Google’s Art & Culture app has an amusing new feature. If you take a selfie within the app, it finds your look-alike in a work of art. Google compares your face to over 70,000 artworks in their Art Project database and then tries to find your doppelgänger. Sometimes the results are stunningly accurate. But at other times they’re just hilarious.
Although artificial intelligence can be impressive, sometimes we get to witness that it’s not always the case. You may remember that time when the Google Photos app tagged a couple of African Americans as “gorillas.” After an apology and a promise it would fix it, Google indeed “fixed it.” It simply removed the label “gorilla” from its lexicon, along with some other words.
In a recent blog post, Google has introduced their new AI that can judge your photos based on both technical and aesthetic quality. According to Google researchers, the new network “sees” the photos almost like the humans would. With time, it could get even more accurate, and its application could affect image editing processes, judging images in competitions and more.
Artificial intelligence is developing fast and has many possible applications. However, it makes mistakes, and this has proven to be a problem for London’s Metropolitan Police. They use AI to detect incriminating images on seized electronic devices. But, it’s unreliable when it comes to nudity, as it still can’t tell the difference between a nude photo and a photo of a desert.
We’ve seen several uses of AI aimed at improving photos. Whether it’s improving their resolution, or turning selfies into decent portraits, they usually work on a single, existing photo. But a method from NVIDIA generates the photos of people that don’t actually exist. And it’s interesting and kinda creepy at the same time.
Apple’s Photos app is capable of detecting almost 4500 different scenes and objects using image-recognition technology. But recently, a user discovered that the app also knows what a bra looks like. So, it recognizes and tags all your photos in a bra, making them all viewable in one place. Since no AI is perfect, this one isn’t either – some users have reported that the app also placed their nude or even sex photos in the “bra” category.
The scientists of Max Planck Institute for Intelligent Systems in Germany have developed a new algorithm. It enhances low-res images so that they miraculously become hi-res and sharp. It only needs a single low-resolution input, and it will increase its resolution while retaining the realistic textures and details.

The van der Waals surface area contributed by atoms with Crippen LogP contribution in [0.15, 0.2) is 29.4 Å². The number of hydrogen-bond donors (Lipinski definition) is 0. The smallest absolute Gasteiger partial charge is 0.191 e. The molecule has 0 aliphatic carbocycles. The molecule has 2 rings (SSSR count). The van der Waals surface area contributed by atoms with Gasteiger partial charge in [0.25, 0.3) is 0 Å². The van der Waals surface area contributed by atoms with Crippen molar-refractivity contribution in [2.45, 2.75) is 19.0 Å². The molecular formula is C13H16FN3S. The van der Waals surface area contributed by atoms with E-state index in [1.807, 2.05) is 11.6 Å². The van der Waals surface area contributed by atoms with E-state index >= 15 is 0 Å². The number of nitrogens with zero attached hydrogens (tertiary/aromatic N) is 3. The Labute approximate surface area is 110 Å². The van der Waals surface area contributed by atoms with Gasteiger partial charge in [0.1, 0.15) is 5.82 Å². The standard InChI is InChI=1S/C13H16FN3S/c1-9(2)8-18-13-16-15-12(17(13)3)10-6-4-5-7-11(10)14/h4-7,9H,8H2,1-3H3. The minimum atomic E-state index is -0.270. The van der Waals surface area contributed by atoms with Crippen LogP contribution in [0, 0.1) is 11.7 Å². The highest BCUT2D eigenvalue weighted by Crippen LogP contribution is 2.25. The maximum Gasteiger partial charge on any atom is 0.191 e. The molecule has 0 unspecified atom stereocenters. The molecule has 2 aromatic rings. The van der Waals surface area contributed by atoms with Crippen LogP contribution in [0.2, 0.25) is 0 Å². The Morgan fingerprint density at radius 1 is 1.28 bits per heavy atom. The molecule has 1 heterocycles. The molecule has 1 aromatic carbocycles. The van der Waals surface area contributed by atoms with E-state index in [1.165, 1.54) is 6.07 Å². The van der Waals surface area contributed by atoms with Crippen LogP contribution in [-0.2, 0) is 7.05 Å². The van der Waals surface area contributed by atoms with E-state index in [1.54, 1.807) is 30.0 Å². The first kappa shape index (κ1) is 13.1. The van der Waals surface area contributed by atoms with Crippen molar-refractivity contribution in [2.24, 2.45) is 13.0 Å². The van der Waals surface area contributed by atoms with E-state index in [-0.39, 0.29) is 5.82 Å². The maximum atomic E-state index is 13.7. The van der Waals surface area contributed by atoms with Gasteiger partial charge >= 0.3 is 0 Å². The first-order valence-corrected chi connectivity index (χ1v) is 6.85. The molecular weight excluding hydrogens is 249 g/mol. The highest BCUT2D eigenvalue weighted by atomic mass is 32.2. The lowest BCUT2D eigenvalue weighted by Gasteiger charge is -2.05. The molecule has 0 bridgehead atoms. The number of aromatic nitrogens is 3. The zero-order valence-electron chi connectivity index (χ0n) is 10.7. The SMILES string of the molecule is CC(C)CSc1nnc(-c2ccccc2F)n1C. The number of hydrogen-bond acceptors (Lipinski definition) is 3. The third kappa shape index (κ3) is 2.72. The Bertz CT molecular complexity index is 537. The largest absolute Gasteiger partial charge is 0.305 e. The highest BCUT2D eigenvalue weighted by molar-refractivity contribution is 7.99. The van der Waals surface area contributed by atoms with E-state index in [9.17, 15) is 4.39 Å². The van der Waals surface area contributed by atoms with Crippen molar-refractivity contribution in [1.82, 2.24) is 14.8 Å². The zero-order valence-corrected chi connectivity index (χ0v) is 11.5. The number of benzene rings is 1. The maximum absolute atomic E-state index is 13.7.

At this year’s Adobe MAX conference, Adobe has introduced some interesting new tech they’re developing. One of them is Adobe Scribbler – software that doesn’t only automatically colorize black and white images, but also adds shades and texture. While other similar programs still need to improve, Adobe Scribbler seems to give pretty amazing results, judging from the preview.
We’ve seen AI used for grouping photos before. A new app named Nude does it too – but it’s focused on the “naughty” photos. If you have any NSFW images on your mobile device, this app promises to automate the process of finding them and hiding them from prying eyes.
According to the description, the app will analyze your camera roll to detect sensitive material. It will then be imported to the app and deleted from your camera roll and iCloud. So, letting an app inspect your private photos, what could possibly go wrong?
If you have a pet (or pets), you know they’re too cute not to take photos of them. All the time. Google now has a new feature you might like: Google Photos is now able to recognize your furry friend among people and other animals in the photos.
From now on, you’ll be able to see photos of cats and dogs grouped alongside people. You can label them by name and search to quickly find the photos of them. You can even search by breed or by emoji to see the cat and dog photos.